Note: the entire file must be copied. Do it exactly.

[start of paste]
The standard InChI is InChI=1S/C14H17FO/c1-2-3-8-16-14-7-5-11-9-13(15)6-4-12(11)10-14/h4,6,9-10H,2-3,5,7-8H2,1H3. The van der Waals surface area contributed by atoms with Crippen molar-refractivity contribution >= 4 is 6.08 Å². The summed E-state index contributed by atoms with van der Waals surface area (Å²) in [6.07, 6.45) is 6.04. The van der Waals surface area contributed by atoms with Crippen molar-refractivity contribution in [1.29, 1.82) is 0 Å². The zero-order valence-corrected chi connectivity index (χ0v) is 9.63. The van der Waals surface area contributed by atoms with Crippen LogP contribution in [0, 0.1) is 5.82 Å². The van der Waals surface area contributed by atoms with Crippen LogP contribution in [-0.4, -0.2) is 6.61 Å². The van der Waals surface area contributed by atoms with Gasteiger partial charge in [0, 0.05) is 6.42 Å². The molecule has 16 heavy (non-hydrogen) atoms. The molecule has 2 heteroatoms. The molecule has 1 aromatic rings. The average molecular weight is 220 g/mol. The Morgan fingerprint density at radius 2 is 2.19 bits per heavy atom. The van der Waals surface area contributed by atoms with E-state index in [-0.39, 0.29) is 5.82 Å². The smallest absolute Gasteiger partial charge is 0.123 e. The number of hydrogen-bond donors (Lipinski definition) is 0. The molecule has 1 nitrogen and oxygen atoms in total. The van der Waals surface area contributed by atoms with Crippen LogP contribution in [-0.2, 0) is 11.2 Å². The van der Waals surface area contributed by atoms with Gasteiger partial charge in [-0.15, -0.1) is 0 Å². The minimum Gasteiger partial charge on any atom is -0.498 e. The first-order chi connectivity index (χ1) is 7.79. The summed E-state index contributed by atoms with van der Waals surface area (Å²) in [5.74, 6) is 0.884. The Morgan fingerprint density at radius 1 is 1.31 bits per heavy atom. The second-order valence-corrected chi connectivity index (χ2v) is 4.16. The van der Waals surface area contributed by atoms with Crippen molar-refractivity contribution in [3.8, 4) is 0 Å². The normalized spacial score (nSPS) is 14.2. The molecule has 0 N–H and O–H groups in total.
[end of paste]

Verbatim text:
The standard InChI is InChI=1S/C14H17FO/c1-2-3-8-16-14-7-5-11-9-13(15)6-4-12(11)10-14/h4,6,9-10H,2-3,5,7-8H2,1H3. The van der Waals surface area contributed by atoms with Crippen molar-refractivity contribution >= 4 is 6.08 Å². The summed E-state index contributed by atoms with van der Waals surface area (Å²) in [6.07, 6.45) is 6.04. The van der Waals surface area contributed by atoms with Crippen molar-refractivity contribution in [1.29, 1.82) is 0 Å². The zero-order valence-corrected chi connectivity index (χ0v) is 9.63. The van der Waals surface area contributed by atoms with Crippen LogP contribution in [0, 0.1) is 5.82 Å². The van der Waals surface area contributed by atoms with Crippen LogP contribution in [-0.4, -0.2) is 6.61 Å². The van der Waals surface area contributed by atoms with Gasteiger partial charge in [0, 0.05) is 6.42 Å². The molecule has 16 heavy (non-hydrogen) atoms. The molecule has 2 heteroatoms. The molecule has 1 aromatic rings. The average molecular weight is 220 g/mol. The Morgan fingerprint density at radius 2 is 2.19 bits per heavy atom. The van der Waals surface area contributed by atoms with E-state index in [-0.39, 0.29) is 5.82 Å². The smallest absolute Gasteiger partial charge is 0.123 e. The number of hydrogen-bond donors (Lipinski definition) is 0. The molecule has 1 nitrogen and oxygen atoms in total. The van der Waals surface area contributed by atoms with Crippen LogP contribution in [-0.2, 0) is 11.2 Å². The van der Waals surface area contributed by atoms with Gasteiger partial charge in [-0.15, -0.1) is 0 Å². The minimum Gasteiger partial charge on any atom is -0.498 e. The first-order chi connectivity index (χ1) is 7.79. The summed E-state index contributed by atoms with van der Waals surface area (Å²) in [5.74, 6) is 0.884. The Morgan fingerprint density at radius 1 is 1.31 bits per heavy atom. The second-order valence-corrected chi connectivity index (χ2v) is 4.16. The van der Waals surface area contributed by atoms with Crippen molar-refractivity contribution in [3.8, 4) is 0 Å². The normalized spacial score (nSPS) is 14.2. The molecule has 0 N–H and O–H groups in total.